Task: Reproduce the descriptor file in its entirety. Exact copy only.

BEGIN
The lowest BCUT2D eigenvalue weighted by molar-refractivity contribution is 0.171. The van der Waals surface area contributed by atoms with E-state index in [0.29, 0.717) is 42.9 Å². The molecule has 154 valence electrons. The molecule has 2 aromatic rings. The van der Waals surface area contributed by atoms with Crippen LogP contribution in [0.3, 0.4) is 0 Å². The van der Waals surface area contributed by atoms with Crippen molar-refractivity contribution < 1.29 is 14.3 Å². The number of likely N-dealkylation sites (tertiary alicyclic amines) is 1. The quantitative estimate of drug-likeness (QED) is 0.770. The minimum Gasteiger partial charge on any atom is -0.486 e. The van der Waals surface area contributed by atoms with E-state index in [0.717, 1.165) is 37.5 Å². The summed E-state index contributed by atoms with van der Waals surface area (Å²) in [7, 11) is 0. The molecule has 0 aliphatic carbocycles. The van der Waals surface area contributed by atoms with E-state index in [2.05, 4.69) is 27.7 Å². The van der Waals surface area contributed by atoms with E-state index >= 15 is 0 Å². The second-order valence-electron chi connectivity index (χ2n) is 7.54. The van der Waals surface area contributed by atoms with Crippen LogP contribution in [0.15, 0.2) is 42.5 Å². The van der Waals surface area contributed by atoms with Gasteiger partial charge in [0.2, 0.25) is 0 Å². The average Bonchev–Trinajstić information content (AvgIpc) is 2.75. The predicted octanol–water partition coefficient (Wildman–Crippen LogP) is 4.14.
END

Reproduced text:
The lowest BCUT2D eigenvalue weighted by molar-refractivity contribution is 0.171. The van der Waals surface area contributed by atoms with E-state index in [0.29, 0.717) is 42.9 Å². The molecule has 154 valence electrons. The molecule has 2 aromatic rings. The van der Waals surface area contributed by atoms with Crippen LogP contribution in [0.3, 0.4) is 0 Å². The van der Waals surface area contributed by atoms with Crippen molar-refractivity contribution < 1.29 is 14.3 Å². The number of likely N-dealkylation sites (tertiary alicyclic amines) is 1. The quantitative estimate of drug-likeness (QED) is 0.770. The minimum Gasteiger partial charge on any atom is -0.486 e. The van der Waals surface area contributed by atoms with E-state index in [0.717, 1.165) is 37.5 Å². The summed E-state index contributed by atoms with van der Waals surface area (Å²) in [7, 11) is 0. The molecule has 0 aliphatic carbocycles. The van der Waals surface area contributed by atoms with E-state index in [2.05, 4.69) is 27.7 Å². The van der Waals surface area contributed by atoms with E-state index >= 15 is 0 Å². The second-order valence-electron chi connectivity index (χ2n) is 7.54. The van der Waals surface area contributed by atoms with Crippen LogP contribution in [0.15, 0.2) is 42.5 Å². The van der Waals surface area contributed by atoms with Gasteiger partial charge in [0.2, 0.25) is 0 Å². The average Bonchev–Trinajstić information content (AvgIpc) is 2.75. The predicted octanol–water partition coefficient (Wildman–Crippen LogP) is 4.14.